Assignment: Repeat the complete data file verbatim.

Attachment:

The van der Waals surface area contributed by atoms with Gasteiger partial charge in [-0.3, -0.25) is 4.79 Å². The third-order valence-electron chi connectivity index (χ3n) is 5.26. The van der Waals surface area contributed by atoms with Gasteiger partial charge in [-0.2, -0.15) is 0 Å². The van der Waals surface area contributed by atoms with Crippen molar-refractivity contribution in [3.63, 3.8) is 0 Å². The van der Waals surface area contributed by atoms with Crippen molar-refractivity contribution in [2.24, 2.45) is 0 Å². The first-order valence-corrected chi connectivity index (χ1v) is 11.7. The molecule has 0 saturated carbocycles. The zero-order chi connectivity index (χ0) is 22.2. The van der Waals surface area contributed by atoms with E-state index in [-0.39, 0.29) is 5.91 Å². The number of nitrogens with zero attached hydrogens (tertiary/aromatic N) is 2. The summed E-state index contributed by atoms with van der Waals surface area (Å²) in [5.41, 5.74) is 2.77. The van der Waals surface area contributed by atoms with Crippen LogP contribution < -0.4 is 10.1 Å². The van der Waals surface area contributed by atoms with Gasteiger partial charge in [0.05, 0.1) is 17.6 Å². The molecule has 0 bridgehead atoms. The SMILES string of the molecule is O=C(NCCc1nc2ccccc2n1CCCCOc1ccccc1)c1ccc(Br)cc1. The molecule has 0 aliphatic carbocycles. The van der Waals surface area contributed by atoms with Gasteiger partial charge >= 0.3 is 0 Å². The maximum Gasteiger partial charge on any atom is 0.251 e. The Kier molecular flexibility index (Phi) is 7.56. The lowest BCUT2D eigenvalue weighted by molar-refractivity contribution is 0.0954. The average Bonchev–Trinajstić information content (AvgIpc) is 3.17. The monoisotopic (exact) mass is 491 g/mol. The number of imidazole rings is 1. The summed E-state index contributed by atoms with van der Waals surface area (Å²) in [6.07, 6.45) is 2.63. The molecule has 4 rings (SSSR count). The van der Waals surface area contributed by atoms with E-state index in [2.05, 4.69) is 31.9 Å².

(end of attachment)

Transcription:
The van der Waals surface area contributed by atoms with Gasteiger partial charge in [-0.3, -0.25) is 4.79 Å². The third-order valence-electron chi connectivity index (χ3n) is 5.26. The van der Waals surface area contributed by atoms with Gasteiger partial charge in [-0.2, -0.15) is 0 Å². The van der Waals surface area contributed by atoms with Crippen molar-refractivity contribution in [3.63, 3.8) is 0 Å². The van der Waals surface area contributed by atoms with Crippen molar-refractivity contribution in [2.24, 2.45) is 0 Å². The first-order valence-corrected chi connectivity index (χ1v) is 11.7. The molecule has 0 saturated carbocycles. The zero-order chi connectivity index (χ0) is 22.2. The van der Waals surface area contributed by atoms with E-state index in [-0.39, 0.29) is 5.91 Å². The number of nitrogens with zero attached hydrogens (tertiary/aromatic N) is 2. The summed E-state index contributed by atoms with van der Waals surface area (Å²) in [5.41, 5.74) is 2.77. The van der Waals surface area contributed by atoms with Crippen LogP contribution < -0.4 is 10.1 Å². The van der Waals surface area contributed by atoms with Gasteiger partial charge in [0.05, 0.1) is 17.6 Å². The molecule has 0 bridgehead atoms. The SMILES string of the molecule is O=C(NCCc1nc2ccccc2n1CCCCOc1ccccc1)c1ccc(Br)cc1. The molecule has 0 aliphatic carbocycles. The van der Waals surface area contributed by atoms with Gasteiger partial charge >= 0.3 is 0 Å². The maximum Gasteiger partial charge on any atom is 0.251 e. The Kier molecular flexibility index (Phi) is 7.56. The lowest BCUT2D eigenvalue weighted by molar-refractivity contribution is 0.0954. The average Bonchev–Trinajstić information content (AvgIpc) is 3.17. The monoisotopic (exact) mass is 491 g/mol. The number of imidazole rings is 1. The summed E-state index contributed by atoms with van der Waals surface area (Å²) in [6.07, 6.45) is 2.63. The molecule has 4 rings (SSSR count). The van der Waals surface area contributed by atoms with E-state index in [2.05, 4.69) is 31.9 Å².